Research Papers on Franz Kafka
Research papers on Franz Kafka reveal the complexity of his works and a reflection of his own life in each of his works. Paper Masters will custom write a research paper on Kafka and any aspect of his works or his life.
Kafka is perhaps one of the major examples of late-modernism in the twentieth century. Kafka works with diligence in his works to remain vague--failing to provide descriptions for allegory or double-meanings. Kafka seeks to bring out the mundane--pointing to the obvious, often over-looked pieces of everyday life. It is these small things that make Kafka the “literary giant” that he is within the modernist culture of literature.
One research author writes, “Kafka’s fictional world has long fascinated contemporary writers, who find in it an extraordinary blend of prosaic realism and nightmarish, infinitely interpretable symbolism.” Metamorphosis is full of these “nightmarish” realities, as it deals with the morphing of a man into a worm. However, the symbolism is difficult to interpret, again leading critics to hail Kafka as a fictional literary master.
Kafka's Early Life
Kafka certainly had a unique and different childhood--having been born into “cultural alienation,” as the author categorizes it. (1638) He was Jewish, born in Czechoslovakia as the son of a German speaking shopkeeper. He father encouraged him and pressured him into a business career, forcing Kafka to succeed in business. His father was never happy with his work or with his personal life (Kafka’s) and therefore, alienated Kafka even from his family. The author writes that Kafka resented his father’s influence and difficulty in handling business education and writing, and because he felt deprived of maternal love, failed to become part of a meaningful love-relationship during his life. Kafka became an insurance salesman, and was never in the best of health. Stress surrounding his job led to sickness and finally to tuberculosis, which caused his death.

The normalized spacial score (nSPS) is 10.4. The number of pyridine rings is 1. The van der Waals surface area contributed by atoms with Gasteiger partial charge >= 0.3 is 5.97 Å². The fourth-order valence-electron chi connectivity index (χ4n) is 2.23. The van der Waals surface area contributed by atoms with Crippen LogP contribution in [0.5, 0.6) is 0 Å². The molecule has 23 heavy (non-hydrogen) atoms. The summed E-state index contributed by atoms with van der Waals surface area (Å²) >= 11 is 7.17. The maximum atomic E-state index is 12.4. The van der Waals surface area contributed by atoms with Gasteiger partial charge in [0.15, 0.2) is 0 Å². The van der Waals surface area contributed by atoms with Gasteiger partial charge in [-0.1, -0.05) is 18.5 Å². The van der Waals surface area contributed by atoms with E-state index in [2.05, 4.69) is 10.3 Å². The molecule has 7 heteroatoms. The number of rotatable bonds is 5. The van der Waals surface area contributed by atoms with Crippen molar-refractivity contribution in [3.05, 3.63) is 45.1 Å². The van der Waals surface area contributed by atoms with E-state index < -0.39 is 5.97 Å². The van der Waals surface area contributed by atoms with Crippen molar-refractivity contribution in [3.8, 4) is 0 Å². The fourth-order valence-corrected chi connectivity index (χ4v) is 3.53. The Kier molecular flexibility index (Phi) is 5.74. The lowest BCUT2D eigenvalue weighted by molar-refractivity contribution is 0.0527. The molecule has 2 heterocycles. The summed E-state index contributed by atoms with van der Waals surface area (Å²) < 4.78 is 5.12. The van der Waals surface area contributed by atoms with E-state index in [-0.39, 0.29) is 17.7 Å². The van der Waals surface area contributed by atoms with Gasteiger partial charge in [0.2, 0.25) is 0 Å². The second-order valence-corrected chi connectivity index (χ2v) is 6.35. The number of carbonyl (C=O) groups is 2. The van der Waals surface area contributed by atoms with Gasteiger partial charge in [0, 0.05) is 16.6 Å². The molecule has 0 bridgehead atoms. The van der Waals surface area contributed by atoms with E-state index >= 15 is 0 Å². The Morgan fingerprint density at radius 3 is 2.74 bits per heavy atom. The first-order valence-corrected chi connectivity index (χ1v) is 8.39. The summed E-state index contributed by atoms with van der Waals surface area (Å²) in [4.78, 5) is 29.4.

Franz Kafka's Early Work
Franz Kafka remains inexplicable. Some of his more famous works are as follows:
- The Judgment
- The Metamorphosis
- A Common Confusion
- The Bridge
- The Trial
Like many other famous writers, his work can be read on many levels. “Metamorphosis” is not really about waking up a cockroach, but the dehumanization of modern society. Kafka writes about universal themes, profound in their impact on modern man. Kafka is, in some respects, the Freud of fiction. He took all the anxieties of the 20th century and encapsulated them into short stories: our fears, phobias, and essential loss of our humanity at the hands of the Machine Age.
Kafka forces his readers to think beyond the ordinary. His stories are so bizarre, that he is pushing you into seeing the world as he does: a frightening, nightmarish place where nothing is as it seems. Two decades after his death, other writers, such as Camus, would turn this Kafkaesque world-view into existentialism, resignation at the world’s absurdity.
Kafka tried to communicate to the world his vision, and the enigmatic quality of his work demands that one look at it, much like a Picasso. Each person brings different life experience to the work, but walking away with the profoundness of its beauty. Kafka ties together the whole of modern human existence, by making us see the world as he did, warning us of our fragility therein.